On Writing, Tech, and Other Loquacities

The collected works of Lana Brindley: writer, speaker, blogger

Creating technical documentation in five easy steps

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Writing a book is an adventure. To begin with it is a toy and amusement. Then it becomes a mistress, then it becomes a master, then it becomes a tyrant. The last phase is that just as you are about to be reconciled to your servitude, you kill the monster and fling him out to the public.

–Winston Churchill

absinthe

Step 1: Planning – who is the audience? What are the book’s goals?

Step 2: Content – what are the chapters about? Where will you get the information?

Step 3: Writing – first draft, review, second draft …

Step 4: Internationalisation/Localisation – will the book be translated? Into what languages?

Step 5: Review – what worked? What didn’t? How will the book be maintained?

This is a very distilled version of JoAnn Hackos’ method. It all seems very easy doesn’t it? It’s a fairly logical progression through the steps. Writing in general is often considered an art, a talent (you either have it or you don’t), a skill, and somewhat mysterious and unique to a small portion of the population. In fact, writing is something that many people can do, and a lot of people can do well. Where it gets difficult is the same place as where any task worth doing gets difficult – sticking with it. Writing is not something you can start on Monday, and have a completed book by lunchtime on Thursday. This goes for technical writing as much as any other style, and it’s where the apparent ‘magic’ comes in. Some people have the ability to sit in a small room on their own for weeks at a time, taking and distilling technical minutae by day, and sipping absinthe by night until – like a miracle – they give birth to a brand new shiny technical manual. And some people … well, some people just don’t. Which is not terrifically surprising, on the face of it.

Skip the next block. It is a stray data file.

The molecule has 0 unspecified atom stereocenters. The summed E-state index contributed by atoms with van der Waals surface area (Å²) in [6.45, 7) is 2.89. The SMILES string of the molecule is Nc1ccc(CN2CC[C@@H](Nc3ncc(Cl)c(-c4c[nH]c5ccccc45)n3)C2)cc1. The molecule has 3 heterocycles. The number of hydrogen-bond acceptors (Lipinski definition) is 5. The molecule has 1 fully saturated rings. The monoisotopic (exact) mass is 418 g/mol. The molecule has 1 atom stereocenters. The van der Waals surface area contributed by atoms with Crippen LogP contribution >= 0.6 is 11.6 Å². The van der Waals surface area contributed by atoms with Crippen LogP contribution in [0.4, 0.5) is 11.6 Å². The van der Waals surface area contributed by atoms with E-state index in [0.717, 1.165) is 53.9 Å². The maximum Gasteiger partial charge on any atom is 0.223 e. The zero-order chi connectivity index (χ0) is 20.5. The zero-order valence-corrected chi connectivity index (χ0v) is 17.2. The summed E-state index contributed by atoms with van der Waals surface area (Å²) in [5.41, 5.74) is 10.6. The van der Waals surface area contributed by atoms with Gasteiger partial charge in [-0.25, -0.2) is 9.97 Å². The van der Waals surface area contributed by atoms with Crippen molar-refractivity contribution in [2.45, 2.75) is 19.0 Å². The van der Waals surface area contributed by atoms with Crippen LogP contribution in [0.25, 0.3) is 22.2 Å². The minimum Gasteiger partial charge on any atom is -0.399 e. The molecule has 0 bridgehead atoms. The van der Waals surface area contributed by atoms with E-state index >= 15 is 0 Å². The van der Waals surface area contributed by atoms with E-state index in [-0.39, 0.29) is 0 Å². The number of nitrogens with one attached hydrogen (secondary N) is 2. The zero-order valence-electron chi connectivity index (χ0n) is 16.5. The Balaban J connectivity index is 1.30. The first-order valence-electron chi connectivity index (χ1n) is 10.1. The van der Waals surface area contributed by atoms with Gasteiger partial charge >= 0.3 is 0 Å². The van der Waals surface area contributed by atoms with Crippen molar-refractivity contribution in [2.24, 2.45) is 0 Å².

The idea of writing a book is romanticised in our culture. Everyone ‘has a book in them’; we’re all trying to write the ‘great American/Australian/British/$NATIONALITY novel’; one day, I’ll ‘be the next Hemingway/Dickens/Crichton/$AUTHOR’. How many people have started on the path, only to find – days, weeks, months, or years later – that it has been consigned to the desk drawer, and forgotten? This all leads us to believe, however subliminally, that writing a book is hard. It takes a long time, it is terrifically difficult, and only a bare few make it out the other side. It makes us feel better about the unfinished manuscript in the bottom drawer.

Which leads us to realise why so many versions of the writing ‘process’ exists. If you google for it, you will be spoiled for choice in the methods available. It’s a way of breaking down the mammoth task of creating a book into small, manageable, easy-to-chew lumps. Somehow, five (or six, or seven, depending on the method you choose) small steps aren’t half as scary to tackle as one big one: “Write a book”.

When it comes to technical writing, though, the process has more purpose. Technical documents are very rarely produced in isolation. The book could be part of a suite of documents for one product – the Installation Guide, the User Guide, the Reference Guide; it could be a guide for a product that forms part of a complete solution – the front-end tool, the back-end database, and the libraries; it could simply be a book produced by a large technical company that produces a large range of products. Whatever other books or products compliment the work in progress, there needs to be a consistent approach, a ‘look and feel’ that creates a brand around the product. By following a standard process for each and every book written, that brand is more easily created and maintained, even by many authors, all working on individual projects, and in their own unique ways – absinthe or no absinthe.

Cross-posted at Foss Docs

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